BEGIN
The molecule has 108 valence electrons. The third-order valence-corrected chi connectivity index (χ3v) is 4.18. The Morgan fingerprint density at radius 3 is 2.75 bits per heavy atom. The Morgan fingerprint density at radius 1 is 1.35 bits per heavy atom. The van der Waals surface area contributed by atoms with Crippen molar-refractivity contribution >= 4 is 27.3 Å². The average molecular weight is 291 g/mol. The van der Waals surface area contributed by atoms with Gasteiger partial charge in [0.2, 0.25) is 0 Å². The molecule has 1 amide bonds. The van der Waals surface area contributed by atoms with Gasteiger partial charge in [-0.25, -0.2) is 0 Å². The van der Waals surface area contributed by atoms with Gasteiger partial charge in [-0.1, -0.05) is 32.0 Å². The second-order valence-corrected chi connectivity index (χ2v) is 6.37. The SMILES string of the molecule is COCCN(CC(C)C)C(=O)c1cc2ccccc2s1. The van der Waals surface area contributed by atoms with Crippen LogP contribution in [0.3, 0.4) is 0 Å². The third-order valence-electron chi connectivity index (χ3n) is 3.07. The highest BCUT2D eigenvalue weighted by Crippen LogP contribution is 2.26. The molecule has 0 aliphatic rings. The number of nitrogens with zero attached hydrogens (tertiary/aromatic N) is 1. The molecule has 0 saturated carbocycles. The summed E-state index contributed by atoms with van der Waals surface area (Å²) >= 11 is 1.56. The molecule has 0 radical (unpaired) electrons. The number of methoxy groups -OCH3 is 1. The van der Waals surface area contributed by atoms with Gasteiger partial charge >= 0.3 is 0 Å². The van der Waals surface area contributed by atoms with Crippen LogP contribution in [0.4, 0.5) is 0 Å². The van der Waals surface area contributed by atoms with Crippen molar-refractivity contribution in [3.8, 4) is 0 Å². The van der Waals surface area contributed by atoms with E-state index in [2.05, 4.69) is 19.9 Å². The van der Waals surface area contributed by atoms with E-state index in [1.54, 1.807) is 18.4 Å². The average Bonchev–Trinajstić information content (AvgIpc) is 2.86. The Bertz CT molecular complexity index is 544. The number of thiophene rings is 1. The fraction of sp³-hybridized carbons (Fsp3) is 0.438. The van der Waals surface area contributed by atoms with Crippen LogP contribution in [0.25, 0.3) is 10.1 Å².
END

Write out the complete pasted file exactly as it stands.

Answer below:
The molecule has 108 valence electrons. The third-order valence-corrected chi connectivity index (χ3v) is 4.18. The Morgan fingerprint density at radius 3 is 2.75 bits per heavy atom. The Morgan fingerprint density at radius 1 is 1.35 bits per heavy atom. The van der Waals surface area contributed by atoms with Crippen molar-refractivity contribution >= 4 is 27.3 Å². The average molecular weight is 291 g/mol. The van der Waals surface area contributed by atoms with Gasteiger partial charge in [0.2, 0.25) is 0 Å². The molecule has 1 amide bonds. The van der Waals surface area contributed by atoms with Gasteiger partial charge in [-0.25, -0.2) is 0 Å². The van der Waals surface area contributed by atoms with Gasteiger partial charge in [-0.1, -0.05) is 32.0 Å². The second-order valence-corrected chi connectivity index (χ2v) is 6.37. The SMILES string of the molecule is COCCN(CC(C)C)C(=O)c1cc2ccccc2s1. The van der Waals surface area contributed by atoms with Crippen LogP contribution in [0.3, 0.4) is 0 Å². The third-order valence-electron chi connectivity index (χ3n) is 3.07. The highest BCUT2D eigenvalue weighted by Crippen LogP contribution is 2.26. The molecule has 0 aliphatic rings. The number of nitrogens with zero attached hydrogens (tertiary/aromatic N) is 1. The molecule has 0 saturated carbocycles. The summed E-state index contributed by atoms with van der Waals surface area (Å²) >= 11 is 1.56. The molecule has 0 radical (unpaired) electrons. The number of methoxy groups -OCH3 is 1. The van der Waals surface area contributed by atoms with Gasteiger partial charge >= 0.3 is 0 Å². The van der Waals surface area contributed by atoms with Crippen LogP contribution in [0.4, 0.5) is 0 Å². The van der Waals surface area contributed by atoms with Crippen molar-refractivity contribution in [3.8, 4) is 0 Å². The van der Waals surface area contributed by atoms with E-state index in [2.05, 4.69) is 19.9 Å². The van der Waals surface area contributed by atoms with E-state index in [1.54, 1.807) is 18.4 Å². The average Bonchev–Trinajstić information content (AvgIpc) is 2.86. The Bertz CT molecular complexity index is 544. The number of thiophene rings is 1. The fraction of sp³-hybridized carbons (Fsp3) is 0.438. The van der Waals surface area contributed by atoms with Crippen LogP contribution in [0.25, 0.3) is 10.1 Å².